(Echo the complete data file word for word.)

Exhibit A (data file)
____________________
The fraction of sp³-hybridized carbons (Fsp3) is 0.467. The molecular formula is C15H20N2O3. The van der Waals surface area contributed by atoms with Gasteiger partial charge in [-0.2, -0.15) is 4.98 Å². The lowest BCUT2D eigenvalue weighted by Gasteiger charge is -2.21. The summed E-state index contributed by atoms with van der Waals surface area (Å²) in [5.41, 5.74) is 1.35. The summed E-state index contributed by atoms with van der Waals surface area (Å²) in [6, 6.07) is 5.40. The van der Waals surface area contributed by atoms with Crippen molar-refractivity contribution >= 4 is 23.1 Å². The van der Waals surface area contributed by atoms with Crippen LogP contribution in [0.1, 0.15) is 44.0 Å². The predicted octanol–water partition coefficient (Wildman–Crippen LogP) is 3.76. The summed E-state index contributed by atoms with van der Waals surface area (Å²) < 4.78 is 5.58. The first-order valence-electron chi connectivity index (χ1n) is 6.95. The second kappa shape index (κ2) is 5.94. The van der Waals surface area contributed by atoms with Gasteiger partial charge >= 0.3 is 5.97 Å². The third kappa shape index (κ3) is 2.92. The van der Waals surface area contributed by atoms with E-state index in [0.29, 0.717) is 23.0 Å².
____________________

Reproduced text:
The fraction of sp³-hybridized carbons (Fsp3) is 0.467. The molecular formula is C15H20N2O3. The van der Waals surface area contributed by atoms with Gasteiger partial charge in [-0.2, -0.15) is 4.98 Å². The lowest BCUT2D eigenvalue weighted by Gasteiger charge is -2.21. The summed E-state index contributed by atoms with van der Waals surface area (Å²) in [5.41, 5.74) is 1.35. The summed E-state index contributed by atoms with van der Waals surface area (Å²) in [6, 6.07) is 5.40. The van der Waals surface area contributed by atoms with Crippen molar-refractivity contribution >= 4 is 23.1 Å². The van der Waals surface area contributed by atoms with Crippen LogP contribution in [0.1, 0.15) is 44.0 Å². The predicted octanol–water partition coefficient (Wildman–Crippen LogP) is 3.76. The summed E-state index contributed by atoms with van der Waals surface area (Å²) < 4.78 is 5.58. The first-order valence-electron chi connectivity index (χ1n) is 6.95. The second kappa shape index (κ2) is 5.94. The van der Waals surface area contributed by atoms with Gasteiger partial charge >= 0.3 is 5.97 Å². The third kappa shape index (κ3) is 2.92. The van der Waals surface area contributed by atoms with E-state index in [0.29, 0.717) is 23.0 Å².